Pigment identification by ATR-FT-IROn May 3, 2010 Signe Vahur from chair of analytical chemistry defended her doctoral thesis “Expanding the possibilities of ATR-FT-IR spectroscopy in determination of inorganic pigments”.

ATR-FT-IR has been used by conservation scientists for a long time. This technique enables to identify the binder materials and fillers. At the same time its usefulness in identification of pigments – a most important component of a painting – has been limited because the mid-IR (4000–400 cm–1) region of the IR spectrum of many of them is not characteristic enough and also there are many pigments that either do not absorb in that region at all (oxides, sulphides, etc) or have absorptions that are at the low wavenumber end of that region and are not characteristic enough for pigment identification.

At the same many pigments absorb IR radiation in the far-IR region (below 500 cm–1).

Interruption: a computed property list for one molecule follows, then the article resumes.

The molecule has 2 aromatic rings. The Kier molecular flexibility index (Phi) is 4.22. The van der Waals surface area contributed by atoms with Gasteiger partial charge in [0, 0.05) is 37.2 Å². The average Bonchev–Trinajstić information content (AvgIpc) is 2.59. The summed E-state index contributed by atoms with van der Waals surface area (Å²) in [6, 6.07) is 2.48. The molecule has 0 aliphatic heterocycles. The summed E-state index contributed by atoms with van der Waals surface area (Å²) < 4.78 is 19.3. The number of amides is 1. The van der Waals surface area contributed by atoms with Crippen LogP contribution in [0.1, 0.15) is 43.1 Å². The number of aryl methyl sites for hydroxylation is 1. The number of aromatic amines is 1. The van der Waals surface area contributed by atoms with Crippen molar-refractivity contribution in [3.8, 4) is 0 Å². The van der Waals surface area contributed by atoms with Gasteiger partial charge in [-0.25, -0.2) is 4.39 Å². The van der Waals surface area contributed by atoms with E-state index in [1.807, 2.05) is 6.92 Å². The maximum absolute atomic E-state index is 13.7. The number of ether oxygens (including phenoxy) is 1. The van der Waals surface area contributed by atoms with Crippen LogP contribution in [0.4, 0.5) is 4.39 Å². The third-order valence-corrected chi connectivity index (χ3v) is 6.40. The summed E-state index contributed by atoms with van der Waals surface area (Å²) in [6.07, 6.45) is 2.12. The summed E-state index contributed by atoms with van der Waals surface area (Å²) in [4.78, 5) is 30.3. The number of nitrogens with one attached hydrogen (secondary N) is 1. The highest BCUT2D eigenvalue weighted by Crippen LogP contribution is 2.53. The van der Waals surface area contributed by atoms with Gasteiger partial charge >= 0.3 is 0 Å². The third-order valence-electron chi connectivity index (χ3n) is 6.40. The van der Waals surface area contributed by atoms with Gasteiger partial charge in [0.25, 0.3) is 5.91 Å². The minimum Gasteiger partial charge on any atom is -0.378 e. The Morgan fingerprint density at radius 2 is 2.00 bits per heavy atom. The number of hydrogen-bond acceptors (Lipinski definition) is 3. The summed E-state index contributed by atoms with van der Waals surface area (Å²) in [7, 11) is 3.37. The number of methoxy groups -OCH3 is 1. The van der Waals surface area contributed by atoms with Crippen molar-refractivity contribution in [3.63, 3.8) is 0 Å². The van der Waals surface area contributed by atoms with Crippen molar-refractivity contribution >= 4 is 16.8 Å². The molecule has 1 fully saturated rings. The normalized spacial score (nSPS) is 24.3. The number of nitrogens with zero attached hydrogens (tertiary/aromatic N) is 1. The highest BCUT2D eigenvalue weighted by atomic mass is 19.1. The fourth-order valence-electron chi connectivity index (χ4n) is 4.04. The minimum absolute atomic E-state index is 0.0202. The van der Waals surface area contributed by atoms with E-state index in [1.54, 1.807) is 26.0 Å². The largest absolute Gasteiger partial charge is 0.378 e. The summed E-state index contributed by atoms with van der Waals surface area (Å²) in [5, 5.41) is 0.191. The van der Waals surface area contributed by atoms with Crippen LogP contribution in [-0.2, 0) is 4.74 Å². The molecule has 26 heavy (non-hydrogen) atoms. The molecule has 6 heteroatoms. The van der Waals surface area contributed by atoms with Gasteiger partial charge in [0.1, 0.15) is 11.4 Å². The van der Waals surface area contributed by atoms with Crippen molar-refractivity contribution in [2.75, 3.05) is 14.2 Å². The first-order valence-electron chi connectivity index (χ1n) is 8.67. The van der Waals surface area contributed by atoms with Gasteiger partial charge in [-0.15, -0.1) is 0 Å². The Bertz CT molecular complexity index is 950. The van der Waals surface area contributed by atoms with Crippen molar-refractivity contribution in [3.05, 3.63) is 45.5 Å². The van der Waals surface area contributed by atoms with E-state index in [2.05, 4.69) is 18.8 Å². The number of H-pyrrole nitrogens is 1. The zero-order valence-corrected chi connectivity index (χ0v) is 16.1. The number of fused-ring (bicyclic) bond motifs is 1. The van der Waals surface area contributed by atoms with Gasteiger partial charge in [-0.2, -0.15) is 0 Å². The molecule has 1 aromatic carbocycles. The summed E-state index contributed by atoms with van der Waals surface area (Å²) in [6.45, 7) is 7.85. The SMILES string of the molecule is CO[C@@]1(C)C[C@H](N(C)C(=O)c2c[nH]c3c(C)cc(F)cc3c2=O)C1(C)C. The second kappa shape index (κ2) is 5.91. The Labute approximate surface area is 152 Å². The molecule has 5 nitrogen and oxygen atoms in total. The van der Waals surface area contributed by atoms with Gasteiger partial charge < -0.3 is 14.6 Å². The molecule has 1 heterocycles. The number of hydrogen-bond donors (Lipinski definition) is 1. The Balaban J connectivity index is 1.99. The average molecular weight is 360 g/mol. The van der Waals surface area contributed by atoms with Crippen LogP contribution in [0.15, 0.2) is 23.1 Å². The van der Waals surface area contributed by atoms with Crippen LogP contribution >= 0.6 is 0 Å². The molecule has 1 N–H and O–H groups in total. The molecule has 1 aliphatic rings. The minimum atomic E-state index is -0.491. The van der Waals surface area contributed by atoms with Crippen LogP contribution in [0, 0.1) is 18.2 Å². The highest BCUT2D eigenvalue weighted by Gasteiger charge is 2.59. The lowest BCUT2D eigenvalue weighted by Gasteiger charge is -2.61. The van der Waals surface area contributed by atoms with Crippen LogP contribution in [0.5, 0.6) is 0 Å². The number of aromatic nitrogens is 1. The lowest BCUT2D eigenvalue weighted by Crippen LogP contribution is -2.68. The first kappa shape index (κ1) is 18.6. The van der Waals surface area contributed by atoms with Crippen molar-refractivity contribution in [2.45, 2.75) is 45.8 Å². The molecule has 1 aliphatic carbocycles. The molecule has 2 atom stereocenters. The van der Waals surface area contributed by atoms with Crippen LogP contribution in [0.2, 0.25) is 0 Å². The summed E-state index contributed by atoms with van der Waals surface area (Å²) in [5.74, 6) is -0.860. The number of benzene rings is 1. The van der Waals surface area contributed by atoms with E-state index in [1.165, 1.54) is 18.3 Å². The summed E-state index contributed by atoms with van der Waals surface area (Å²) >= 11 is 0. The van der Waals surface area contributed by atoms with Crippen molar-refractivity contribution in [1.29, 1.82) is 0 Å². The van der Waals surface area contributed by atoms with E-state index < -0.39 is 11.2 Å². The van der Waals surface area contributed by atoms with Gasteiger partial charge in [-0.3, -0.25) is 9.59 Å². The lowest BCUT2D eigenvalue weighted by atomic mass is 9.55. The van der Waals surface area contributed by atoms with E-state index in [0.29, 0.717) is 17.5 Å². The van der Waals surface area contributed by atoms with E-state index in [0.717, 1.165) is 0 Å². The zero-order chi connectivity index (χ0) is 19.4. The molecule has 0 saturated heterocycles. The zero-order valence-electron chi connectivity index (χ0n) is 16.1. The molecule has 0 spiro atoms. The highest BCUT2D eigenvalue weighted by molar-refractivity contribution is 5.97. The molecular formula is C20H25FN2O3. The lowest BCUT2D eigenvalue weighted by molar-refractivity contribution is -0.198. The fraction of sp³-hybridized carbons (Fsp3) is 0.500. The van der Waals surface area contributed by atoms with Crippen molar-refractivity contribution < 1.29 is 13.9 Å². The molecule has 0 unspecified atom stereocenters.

Signe developed a method how to use the low wavenumber region (550-230 cm-1) for identification of pigments and demonstrated that with this advancement ATR-FT-IR spoectroscopy firmly established as a pigment analysis technique.

The work provides a comprehensive overview of the inorganic pigment identification possibilities using ATR-FT-IR as well as a collection of reference spectra in the low wavenumber range (550-230 cm-1) and is expected to be a useful reference material for conservation practitioners and material scientists. The usefulness of ATR-FT-IR in the region of 550-230 cm-1 for identification of inorganic pigments is demonstrated by 5 case studies on art objects (several of them are important in Estonian history).

Full text of the thsis is available via the electronic storage of the UT library: “Expanding the possibilities of ATR-FT-IR spectroscopy in determination of inorganic pigments”.

11 Responses

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  10. stefan says:

    I think this is such a really cool technology, thank you for writing on it. The ability to test pigments will go a long way especially in older collections of value. my website deals with quite a bit of antiquity from another region of the world, and without firsthand knowledge tests like this are the only hint as to what might be right for us. Thank you so much!! good research!!!

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